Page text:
MD: [laughs] No, you’re fine. There’s a purposeful intent behind some of it, I can’t say behind all of it, because when you have one guy doing the art for the entire game, it’s a scramble, you don’t have the time to put into everything and the insane detail you get out of larger projects. But there’s also an intent, in the same way that you have an ice world, a forest world, a lava location, these tropes and these standards to fall back on… it seems like a cliché and it seems lazy or uninspired design with a smaller team, but there’s an aspect of it that it’s making it more readable and more playable for the user. When a user encounters an environment they’ve encountered before you have less heavy lifting to do as a developer to explain how that environment’s gonna work.
And with enemies, we did the same thing with FTL with a rock enemy or a slug enemy or whatever. There’s a certain amount of preconceptions and expectations to what the player sees that it makes it easier for them to understand what that unit will do and immediately engage with it. You know that the spider enemy throws out spider eggs. That’s not crazy… and webbing keeps you stuck.
Had it been a weird, eldrich horror Cthulhu monster you have no idea what it’s gonna do. That’s like a blob. It looks really cool, but it has no meaning from a game design standpoint. And the same thing with the naming. We could have named ’em all something more interesting than Scorpion and Firefly or whatever, but we just went with the bug names.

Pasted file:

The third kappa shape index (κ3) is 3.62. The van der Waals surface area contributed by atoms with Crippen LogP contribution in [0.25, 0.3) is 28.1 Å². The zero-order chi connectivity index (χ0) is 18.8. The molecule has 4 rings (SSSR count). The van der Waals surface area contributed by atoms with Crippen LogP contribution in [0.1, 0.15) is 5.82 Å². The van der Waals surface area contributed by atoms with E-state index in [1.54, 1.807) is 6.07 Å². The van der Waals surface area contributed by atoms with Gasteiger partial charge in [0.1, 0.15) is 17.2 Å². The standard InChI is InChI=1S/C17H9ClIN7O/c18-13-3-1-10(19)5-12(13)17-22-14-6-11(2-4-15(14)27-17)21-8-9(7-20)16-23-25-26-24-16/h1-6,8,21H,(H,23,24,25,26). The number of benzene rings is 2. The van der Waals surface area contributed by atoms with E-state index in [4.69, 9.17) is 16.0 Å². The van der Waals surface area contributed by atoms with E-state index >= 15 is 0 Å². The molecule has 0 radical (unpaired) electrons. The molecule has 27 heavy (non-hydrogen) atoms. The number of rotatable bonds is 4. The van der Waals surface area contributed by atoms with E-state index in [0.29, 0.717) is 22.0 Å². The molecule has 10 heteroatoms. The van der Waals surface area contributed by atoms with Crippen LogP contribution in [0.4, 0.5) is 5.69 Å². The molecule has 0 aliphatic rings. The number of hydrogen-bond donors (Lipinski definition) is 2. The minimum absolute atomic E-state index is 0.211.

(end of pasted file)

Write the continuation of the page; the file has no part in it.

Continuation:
But that comes back to when you have the community on forums and on subreddits and stuff, no one needs to say, ‘Oh, wait, what was that thing called again?’ You just call it what it is and you can talk about it easily. And again, I think that falls back to a lot of board game design that relies on that really clear iconography and being able to quickly identify things like meeples, the little person tokens that you have, the classic wooden little token, and you know what that is, that’s the person. It’s so universal and instant that it’s easy to work with from a design perspective.
And so I think that a lot of the approaches that we have to the design of creatures or friendlies or environments are kind of about relying on that pre-existing notion that people have for these things and it makes it a lot easier.
And with a game like Into The Breach, it’s so hard to teach. Half the battle of making the game was figuring out how to explain it, how to make the weapon effects, and how you engage with the weapons. Something that people can pick up on quickly, a game that you can look at and treat like a puzzle that you can just see without needing to hover over every enemy to see what every enemy does every time.
If it makes it 5% easier that the enemies are recognisable insects with abilities you can kind of guess, then I’ll take that 5% easier and run with it, because that will make our job easier.